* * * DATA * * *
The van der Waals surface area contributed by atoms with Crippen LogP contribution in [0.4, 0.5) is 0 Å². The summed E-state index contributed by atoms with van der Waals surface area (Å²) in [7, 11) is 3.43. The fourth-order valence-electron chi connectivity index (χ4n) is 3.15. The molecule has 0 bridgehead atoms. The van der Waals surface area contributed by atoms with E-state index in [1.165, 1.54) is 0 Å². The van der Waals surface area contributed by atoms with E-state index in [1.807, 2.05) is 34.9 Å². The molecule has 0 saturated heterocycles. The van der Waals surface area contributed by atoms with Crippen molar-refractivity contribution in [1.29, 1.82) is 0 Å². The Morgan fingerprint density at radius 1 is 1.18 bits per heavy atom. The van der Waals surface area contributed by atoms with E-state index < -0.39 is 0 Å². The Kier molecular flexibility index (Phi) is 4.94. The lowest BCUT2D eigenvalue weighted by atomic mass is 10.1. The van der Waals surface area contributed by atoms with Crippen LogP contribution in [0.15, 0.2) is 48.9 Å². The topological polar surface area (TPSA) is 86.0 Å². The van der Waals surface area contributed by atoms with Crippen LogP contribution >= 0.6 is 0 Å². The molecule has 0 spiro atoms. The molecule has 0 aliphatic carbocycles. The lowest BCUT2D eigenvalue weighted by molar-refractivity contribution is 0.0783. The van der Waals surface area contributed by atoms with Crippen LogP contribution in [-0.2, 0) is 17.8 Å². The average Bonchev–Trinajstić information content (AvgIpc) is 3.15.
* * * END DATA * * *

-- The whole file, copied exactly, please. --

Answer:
The van der Waals surface area contributed by atoms with Crippen LogP contribution in [0.4, 0.5) is 0 Å². The summed E-state index contributed by atoms with van der Waals surface area (Å²) in [7, 11) is 3.43. The fourth-order valence-electron chi connectivity index (χ4n) is 3.15. The molecule has 0 bridgehead atoms. The van der Waals surface area contributed by atoms with E-state index in [1.165, 1.54) is 0 Å². The van der Waals surface area contributed by atoms with E-state index in [1.807, 2.05) is 34.9 Å². The molecule has 0 saturated heterocycles. The van der Waals surface area contributed by atoms with Crippen molar-refractivity contribution in [1.29, 1.82) is 0 Å². The Morgan fingerprint density at radius 1 is 1.18 bits per heavy atom. The van der Waals surface area contributed by atoms with E-state index < -0.39 is 0 Å². The Kier molecular flexibility index (Phi) is 4.94. The lowest BCUT2D eigenvalue weighted by atomic mass is 10.1. The van der Waals surface area contributed by atoms with Crippen LogP contribution in [0.15, 0.2) is 48.9 Å². The topological polar surface area (TPSA) is 86.0 Å². The van der Waals surface area contributed by atoms with Crippen LogP contribution >= 0.6 is 0 Å². The molecule has 0 spiro atoms. The molecule has 0 aliphatic carbocycles. The lowest BCUT2D eigenvalue weighted by molar-refractivity contribution is 0.0783. The van der Waals surface area contributed by atoms with Crippen LogP contribution in [-0.2, 0) is 17.8 Å². The average Bonchev–Trinajstić information content (AvgIpc) is 3.15.